WASHINGTON (AP) — The Latest on President Donald Trump's criticism of protesting athletes (all times EDT):
The Dallas Cowboys made a show of unity before their game against the Arizona Cardinals, but it wasn't during the national anthem.
The Dallas players all kneeled with owner Jerry Jones and his family before a giant American flag was unfurled, drawing some boos from the Cardinals fans. They rose arm-in-arm just before the singing of the anthem.
Jones has been a staunch supporter of President Donald Trump and it was unclear if his team would protest during the anthem, as teams across the NFL did Sunday. The Cowboys kneeled near the 50-yard line.
The Cardinals gathered on the goal line as a team, some of them locking arms, during the anthem. Cardinals owner Michael Bidwell and his family and general manager Steve Keim joined them.
Seattle Seahawks coach Pete Carroll says there were difficult conversations in the process of his team deciding to stay in the locker room during the national anthem Sunday.
That included supporters of President Donald Trump, who put aside their personal beliefs to show unity as a team, Carroll says.
The coach says, "They had a choice to do what they wanted to do and they decided to stay with the team, and that was a hard decision for a few guys and I totally understand that."
Seattle's players have been among the most outspoken in the NFL on social issues. Carroll says he's not sure what if any form of protest the Seahawks will take when they return home Sunday to play the Indianapolis Colts.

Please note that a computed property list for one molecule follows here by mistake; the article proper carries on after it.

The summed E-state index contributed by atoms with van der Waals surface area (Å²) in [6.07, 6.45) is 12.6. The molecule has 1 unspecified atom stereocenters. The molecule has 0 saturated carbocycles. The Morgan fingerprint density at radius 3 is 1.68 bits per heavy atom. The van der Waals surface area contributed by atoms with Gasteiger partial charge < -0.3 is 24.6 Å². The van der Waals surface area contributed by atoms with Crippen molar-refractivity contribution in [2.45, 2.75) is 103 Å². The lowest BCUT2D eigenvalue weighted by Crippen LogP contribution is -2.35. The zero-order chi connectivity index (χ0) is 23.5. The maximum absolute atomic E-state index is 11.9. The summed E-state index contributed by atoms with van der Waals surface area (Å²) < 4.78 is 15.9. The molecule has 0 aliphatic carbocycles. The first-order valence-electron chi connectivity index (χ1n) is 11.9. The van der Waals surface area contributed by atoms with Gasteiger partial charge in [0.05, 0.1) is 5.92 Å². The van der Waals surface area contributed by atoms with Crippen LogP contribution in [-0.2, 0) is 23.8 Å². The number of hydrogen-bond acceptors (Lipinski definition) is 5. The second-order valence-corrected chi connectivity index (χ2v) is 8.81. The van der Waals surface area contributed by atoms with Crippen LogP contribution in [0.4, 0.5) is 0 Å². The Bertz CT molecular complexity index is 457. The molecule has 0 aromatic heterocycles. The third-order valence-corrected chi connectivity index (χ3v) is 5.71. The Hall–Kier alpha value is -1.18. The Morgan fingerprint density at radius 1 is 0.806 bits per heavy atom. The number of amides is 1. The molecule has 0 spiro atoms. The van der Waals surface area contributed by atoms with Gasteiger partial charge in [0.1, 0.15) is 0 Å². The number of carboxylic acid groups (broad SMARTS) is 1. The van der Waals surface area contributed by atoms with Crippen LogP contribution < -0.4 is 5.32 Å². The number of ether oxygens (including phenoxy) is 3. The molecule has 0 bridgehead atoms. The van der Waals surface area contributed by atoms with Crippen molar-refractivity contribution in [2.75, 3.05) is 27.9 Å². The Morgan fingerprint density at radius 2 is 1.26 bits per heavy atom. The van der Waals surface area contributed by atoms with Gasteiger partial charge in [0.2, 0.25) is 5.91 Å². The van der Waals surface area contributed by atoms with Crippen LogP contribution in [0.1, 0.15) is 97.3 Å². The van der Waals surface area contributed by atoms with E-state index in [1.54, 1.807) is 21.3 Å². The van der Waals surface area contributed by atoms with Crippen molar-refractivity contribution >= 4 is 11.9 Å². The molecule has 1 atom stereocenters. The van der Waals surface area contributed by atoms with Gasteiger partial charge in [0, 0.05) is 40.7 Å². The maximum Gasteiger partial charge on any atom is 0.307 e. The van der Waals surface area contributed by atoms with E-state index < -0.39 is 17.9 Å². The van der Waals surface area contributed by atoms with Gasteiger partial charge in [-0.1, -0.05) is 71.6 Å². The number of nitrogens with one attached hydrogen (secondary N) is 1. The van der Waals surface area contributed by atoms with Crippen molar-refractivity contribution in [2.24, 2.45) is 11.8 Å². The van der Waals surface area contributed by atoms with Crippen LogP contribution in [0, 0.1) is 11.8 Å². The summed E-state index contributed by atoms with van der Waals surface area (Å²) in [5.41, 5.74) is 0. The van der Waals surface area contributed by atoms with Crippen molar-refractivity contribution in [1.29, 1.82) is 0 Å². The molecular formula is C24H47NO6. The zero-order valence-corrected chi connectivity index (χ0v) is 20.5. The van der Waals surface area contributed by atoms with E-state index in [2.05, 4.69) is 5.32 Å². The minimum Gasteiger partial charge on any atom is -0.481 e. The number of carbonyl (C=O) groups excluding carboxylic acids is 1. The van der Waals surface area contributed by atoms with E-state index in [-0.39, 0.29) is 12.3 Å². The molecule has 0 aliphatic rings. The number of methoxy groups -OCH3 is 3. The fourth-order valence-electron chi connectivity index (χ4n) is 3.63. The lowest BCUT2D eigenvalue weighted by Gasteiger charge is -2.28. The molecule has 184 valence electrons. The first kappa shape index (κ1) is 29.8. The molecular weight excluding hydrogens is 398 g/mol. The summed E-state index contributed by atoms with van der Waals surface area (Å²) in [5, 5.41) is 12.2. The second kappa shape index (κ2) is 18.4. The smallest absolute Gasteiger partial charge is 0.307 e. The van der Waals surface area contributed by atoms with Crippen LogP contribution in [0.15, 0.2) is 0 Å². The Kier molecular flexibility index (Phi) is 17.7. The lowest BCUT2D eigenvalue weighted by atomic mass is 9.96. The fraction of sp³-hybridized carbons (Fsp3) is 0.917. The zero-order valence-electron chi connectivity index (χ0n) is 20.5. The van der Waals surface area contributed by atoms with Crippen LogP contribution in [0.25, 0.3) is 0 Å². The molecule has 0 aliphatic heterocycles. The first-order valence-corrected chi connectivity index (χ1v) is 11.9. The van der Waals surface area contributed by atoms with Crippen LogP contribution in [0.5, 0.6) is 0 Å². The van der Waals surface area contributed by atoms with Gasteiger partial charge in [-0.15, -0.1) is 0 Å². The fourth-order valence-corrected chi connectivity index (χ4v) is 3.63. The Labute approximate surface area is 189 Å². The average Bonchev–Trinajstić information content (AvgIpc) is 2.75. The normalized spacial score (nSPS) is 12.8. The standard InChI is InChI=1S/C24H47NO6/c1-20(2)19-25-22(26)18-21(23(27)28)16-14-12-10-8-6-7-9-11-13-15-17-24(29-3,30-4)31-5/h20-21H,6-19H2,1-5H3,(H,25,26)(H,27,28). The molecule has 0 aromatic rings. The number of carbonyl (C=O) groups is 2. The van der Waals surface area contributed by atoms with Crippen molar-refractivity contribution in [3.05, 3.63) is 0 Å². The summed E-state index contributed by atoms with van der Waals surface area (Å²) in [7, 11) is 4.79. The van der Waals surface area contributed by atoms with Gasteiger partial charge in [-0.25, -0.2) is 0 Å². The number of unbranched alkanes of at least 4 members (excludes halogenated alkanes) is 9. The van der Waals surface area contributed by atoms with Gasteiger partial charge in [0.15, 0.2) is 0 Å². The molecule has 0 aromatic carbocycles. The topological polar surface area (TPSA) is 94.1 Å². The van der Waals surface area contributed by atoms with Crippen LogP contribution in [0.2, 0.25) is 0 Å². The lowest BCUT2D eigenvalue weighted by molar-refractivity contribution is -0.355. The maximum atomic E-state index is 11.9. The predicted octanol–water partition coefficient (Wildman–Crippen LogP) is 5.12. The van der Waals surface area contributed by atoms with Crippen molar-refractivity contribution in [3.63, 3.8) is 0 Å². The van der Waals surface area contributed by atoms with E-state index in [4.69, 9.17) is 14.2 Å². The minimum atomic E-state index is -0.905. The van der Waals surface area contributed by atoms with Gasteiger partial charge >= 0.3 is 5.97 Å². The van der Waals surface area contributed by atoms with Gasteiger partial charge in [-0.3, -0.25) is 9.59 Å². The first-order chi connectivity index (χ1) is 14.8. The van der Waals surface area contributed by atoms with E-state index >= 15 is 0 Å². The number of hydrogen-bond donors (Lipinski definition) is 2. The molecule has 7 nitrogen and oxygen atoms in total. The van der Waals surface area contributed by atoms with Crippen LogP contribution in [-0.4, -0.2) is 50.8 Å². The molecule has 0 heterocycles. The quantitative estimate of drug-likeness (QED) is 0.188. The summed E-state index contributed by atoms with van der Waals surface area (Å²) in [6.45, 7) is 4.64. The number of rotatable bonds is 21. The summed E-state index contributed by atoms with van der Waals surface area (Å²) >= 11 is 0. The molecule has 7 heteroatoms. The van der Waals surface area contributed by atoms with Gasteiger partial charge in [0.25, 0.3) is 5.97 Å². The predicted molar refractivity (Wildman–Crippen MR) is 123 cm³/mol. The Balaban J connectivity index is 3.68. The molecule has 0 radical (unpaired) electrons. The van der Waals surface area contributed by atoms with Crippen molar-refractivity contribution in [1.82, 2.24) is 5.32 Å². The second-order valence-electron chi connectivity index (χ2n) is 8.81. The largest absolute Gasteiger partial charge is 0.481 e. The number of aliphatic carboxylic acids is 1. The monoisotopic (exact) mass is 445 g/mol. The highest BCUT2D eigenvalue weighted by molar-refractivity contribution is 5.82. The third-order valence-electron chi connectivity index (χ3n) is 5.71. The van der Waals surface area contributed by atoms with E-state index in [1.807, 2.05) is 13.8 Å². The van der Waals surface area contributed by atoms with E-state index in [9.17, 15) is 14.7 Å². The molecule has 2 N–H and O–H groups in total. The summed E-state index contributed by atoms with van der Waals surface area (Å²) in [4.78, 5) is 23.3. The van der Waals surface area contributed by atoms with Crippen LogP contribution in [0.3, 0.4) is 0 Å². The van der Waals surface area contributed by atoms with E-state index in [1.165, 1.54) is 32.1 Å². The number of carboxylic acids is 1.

The head of major league baseball's players' union is endorsing athletes' right to protest during the national anthem.
Tony Clark, a former All-Star first baseman who is executive director of the Major League Baseball Players Association, has released a statement two days after Oakland Athletics rookie catcher Bruce Maxwell became the first MLB player to kneel during "The Star-Spangled Banner."
Clark says, "We will always respect and support all of our players' constitutional rights and freedom of expression."
Clark adds, "The hope inherent in the non-violent protests we are seeing is of a collective coming together to address the divisive and culturally destructive challenges that exist ... and that we are now seeing on display at the highest levels."
National Hockey League commissioner Gary Bettman says he respects players' views on political and social issues and "people are going to have to decide what makes them comfortable."
Several pro hockey players have commented President Donald Trump's call for protesting NFL players to be fired. Winnipeg Jets captain Blake Wheeler tweeted Saturday about the First Amendment, writing: "these are literally the principles the US was founded on. Come on, Mr. President."
In a phone interview with The Associated Press, Bettman says social issues "are a matter of individual belief and individual choice."
After Trump uninvited the NBA champion Golden State Warriors, the Stanley Cup-champion Pittsburgh Penguins say they've accepted an invitation to go to the White House.
— AP Hockey Writer Stephen Whyno
Detroit Pistons coach Stan Van Gundy says it's "unfortunate" that President Donald Trump "has made our national anthem a divisive issue."
But Van Gundy, a vocal critic of Trump, adds: "The positive is that people are now talking about some very important problems. There are serious issues of inequality and injustice in this country."
Van Gundy was later asked about the assertion that sports figures should stick to sports.
He says: "Athletes have the same rights everybody else does, and if there's a strength in our democracy it's that we are encouraged to exercise those rights and speak out and to hold people in power in check. So the ‘stick to sports' stuff — I don't get it."